Even more creativity is going to be needed if we are to continue thriving in the business market. According to IBM’s Institute for Business Value, a survey of 1500 CEOs revealed that “creativity is the single most important attribute to lead a large corporation.”
Training our creative corporate staff how to lead and our leaders how to be creative and innovate to increase productivity must be high on our list. To get there we need the best of creative types–especially in our leaders; however, a recent study by Jennifer Mueller, a professor at the Wharton School of Business, Jack A. Goncalo of Cornell University, and Dishan Kamdar of the Indian School of Business conducted a series of experiments to find out how creative people were viewed by their colleagues. The trio’s results tell a different story that should cause us some concern.
In the study, individuals who expressed creative ideas were viewed as having less leadership potential than individuals whose ideas were less creative. This left me wondering if we were ready mentally to take on the training challenge that goes with changing the way we view people in our organization.
What are your perceptions of creative people? Are they leadership material? Recent studies say, “NO.” Are leaders creative, again, “NO.” None of this is absolute, of course. There are always exceptions.
We should encourage creativity in staff as well as leaders. That becomes difficult in a culture that tends to view the creative types as quirky, nerdy types lacking in leadership potential. So who’s to lead these groups. Leaders have retreats designed to bring out their creative ability—but we should also be expected to train company creatives to lead, and others to tolerate and respect what each individual brings to the table, and leave the old corporate culture competitiveness behind. (That’s probably the toughest chore.) This is a new corporate culture, tolerant and bright–maybe even a bit quirky. You can’t get rid of it all. And, to some extent, we are already doing the training we need to do in the near term. In creative environments where non-creative managers are in the minority, we train creative people to lead and manage because we can’t have them be “just one of the guys.”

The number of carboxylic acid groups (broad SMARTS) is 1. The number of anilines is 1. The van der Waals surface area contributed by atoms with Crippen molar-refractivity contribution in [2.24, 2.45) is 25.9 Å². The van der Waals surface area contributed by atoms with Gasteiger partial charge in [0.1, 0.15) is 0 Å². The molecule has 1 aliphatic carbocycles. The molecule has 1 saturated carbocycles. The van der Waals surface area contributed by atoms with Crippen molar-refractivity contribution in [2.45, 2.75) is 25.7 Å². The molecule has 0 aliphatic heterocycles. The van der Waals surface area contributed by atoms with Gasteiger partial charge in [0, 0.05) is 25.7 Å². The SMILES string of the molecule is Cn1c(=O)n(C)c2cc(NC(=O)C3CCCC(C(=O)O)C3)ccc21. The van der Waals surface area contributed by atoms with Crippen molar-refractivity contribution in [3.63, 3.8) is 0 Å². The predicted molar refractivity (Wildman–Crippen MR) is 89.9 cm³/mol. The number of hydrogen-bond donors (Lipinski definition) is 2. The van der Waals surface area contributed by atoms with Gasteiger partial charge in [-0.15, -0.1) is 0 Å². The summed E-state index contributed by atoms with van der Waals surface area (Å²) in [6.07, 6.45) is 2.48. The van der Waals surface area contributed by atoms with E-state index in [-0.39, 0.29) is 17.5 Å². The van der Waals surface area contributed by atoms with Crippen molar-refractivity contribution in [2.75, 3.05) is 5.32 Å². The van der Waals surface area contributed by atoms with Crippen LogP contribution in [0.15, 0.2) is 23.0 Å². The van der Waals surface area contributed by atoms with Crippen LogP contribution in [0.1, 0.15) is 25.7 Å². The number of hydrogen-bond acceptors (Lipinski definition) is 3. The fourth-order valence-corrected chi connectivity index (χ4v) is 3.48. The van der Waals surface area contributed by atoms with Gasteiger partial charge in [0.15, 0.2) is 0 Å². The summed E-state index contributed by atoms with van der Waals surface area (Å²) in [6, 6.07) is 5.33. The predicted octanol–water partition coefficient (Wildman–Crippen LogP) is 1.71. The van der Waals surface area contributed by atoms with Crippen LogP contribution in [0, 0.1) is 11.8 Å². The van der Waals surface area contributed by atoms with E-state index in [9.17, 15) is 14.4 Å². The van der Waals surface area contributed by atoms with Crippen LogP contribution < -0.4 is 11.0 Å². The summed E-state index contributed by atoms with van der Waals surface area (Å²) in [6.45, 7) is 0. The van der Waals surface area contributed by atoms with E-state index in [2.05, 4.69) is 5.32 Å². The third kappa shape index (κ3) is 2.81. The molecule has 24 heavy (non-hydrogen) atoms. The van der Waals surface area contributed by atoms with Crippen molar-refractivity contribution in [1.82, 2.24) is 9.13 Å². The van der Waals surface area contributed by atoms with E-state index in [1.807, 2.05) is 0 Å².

Can you train someone to be creative? I think you can pose scenarios, offer meditation techniques, reflection and observation techniques. There are tons of training tools available off the shelf or in our creative minds already. As for teaching the creative types leadership and management? Sure, you can teach organization and time management skills as well as effective communication, collaboration, mediation, negotiating and facilitating skills. We’ve been training leadership for years, but maybe it’s time to take another look and re-evaluate the importance of creative thinking and expression. We shouldn’t ignore the good old standards that work either, but let’s use them to bring out the creative solutions we need. And, add to that flexibility, which goes along well in bringing creativity out of leadership.
Typically,we hire people who fit, people who are team players—not necessarily the creatives…that is unless we have a specific job for them, and then we tolerate them and their idiosyncrasies. Obviously, there are companies that are creative by nature—they deal in artistic and graphic representations, or problem-solving… Wait that’s still most of us. So, while we can look to obviously creation-based companies, there are elements in all companies. All deal with a measure of problem solving, which is a key point of creativity. Solutions are “ah-ha” moments, therefore, creative.